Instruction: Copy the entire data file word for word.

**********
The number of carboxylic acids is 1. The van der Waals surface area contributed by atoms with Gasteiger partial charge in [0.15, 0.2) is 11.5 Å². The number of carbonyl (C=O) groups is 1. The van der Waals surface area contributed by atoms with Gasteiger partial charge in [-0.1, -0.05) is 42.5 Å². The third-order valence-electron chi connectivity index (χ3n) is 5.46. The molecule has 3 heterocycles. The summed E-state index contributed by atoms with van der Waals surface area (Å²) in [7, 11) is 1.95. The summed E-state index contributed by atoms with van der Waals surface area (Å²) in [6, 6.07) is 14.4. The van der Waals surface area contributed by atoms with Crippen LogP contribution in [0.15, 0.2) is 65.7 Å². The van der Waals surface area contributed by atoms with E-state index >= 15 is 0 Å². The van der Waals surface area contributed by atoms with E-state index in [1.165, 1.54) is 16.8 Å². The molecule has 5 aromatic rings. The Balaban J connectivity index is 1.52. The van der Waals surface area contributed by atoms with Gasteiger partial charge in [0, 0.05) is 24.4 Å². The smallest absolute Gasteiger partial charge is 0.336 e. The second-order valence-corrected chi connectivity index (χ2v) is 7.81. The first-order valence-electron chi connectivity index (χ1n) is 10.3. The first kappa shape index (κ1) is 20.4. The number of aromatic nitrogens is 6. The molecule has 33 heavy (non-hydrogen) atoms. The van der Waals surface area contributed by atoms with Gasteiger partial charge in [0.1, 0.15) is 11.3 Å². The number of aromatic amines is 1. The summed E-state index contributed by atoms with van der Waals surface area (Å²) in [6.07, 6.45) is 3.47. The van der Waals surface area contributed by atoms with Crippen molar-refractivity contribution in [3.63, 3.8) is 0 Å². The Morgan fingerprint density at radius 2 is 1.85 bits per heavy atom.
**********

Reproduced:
The number of carboxylic acids is 1. The van der Waals surface area contributed by atoms with Gasteiger partial charge in [0.15, 0.2) is 11.5 Å². The number of carbonyl (C=O) groups is 1. The van der Waals surface area contributed by atoms with Gasteiger partial charge in [-0.1, -0.05) is 42.5 Å². The third-order valence-electron chi connectivity index (χ3n) is 5.46. The molecule has 3 heterocycles. The summed E-state index contributed by atoms with van der Waals surface area (Å²) in [7, 11) is 1.95. The summed E-state index contributed by atoms with van der Waals surface area (Å²) in [6, 6.07) is 14.4. The van der Waals surface area contributed by atoms with Crippen LogP contribution in [0.15, 0.2) is 65.7 Å². The van der Waals surface area contributed by atoms with E-state index >= 15 is 0 Å². The van der Waals surface area contributed by atoms with E-state index in [1.165, 1.54) is 16.8 Å². The molecule has 5 aromatic rings. The Balaban J connectivity index is 1.52. The van der Waals surface area contributed by atoms with Gasteiger partial charge in [0, 0.05) is 24.4 Å². The smallest absolute Gasteiger partial charge is 0.336 e. The second-order valence-corrected chi connectivity index (χ2v) is 7.81. The first-order valence-electron chi connectivity index (χ1n) is 10.3. The first kappa shape index (κ1) is 20.4. The number of aromatic nitrogens is 6. The molecule has 33 heavy (non-hydrogen) atoms. The van der Waals surface area contributed by atoms with Gasteiger partial charge in [0.1, 0.15) is 11.3 Å². The number of aromatic amines is 1. The summed E-state index contributed by atoms with van der Waals surface area (Å²) in [6.07, 6.45) is 3.47. The van der Waals surface area contributed by atoms with Crippen molar-refractivity contribution in [3.63, 3.8) is 0 Å². The Morgan fingerprint density at radius 2 is 1.85 bits per heavy atom.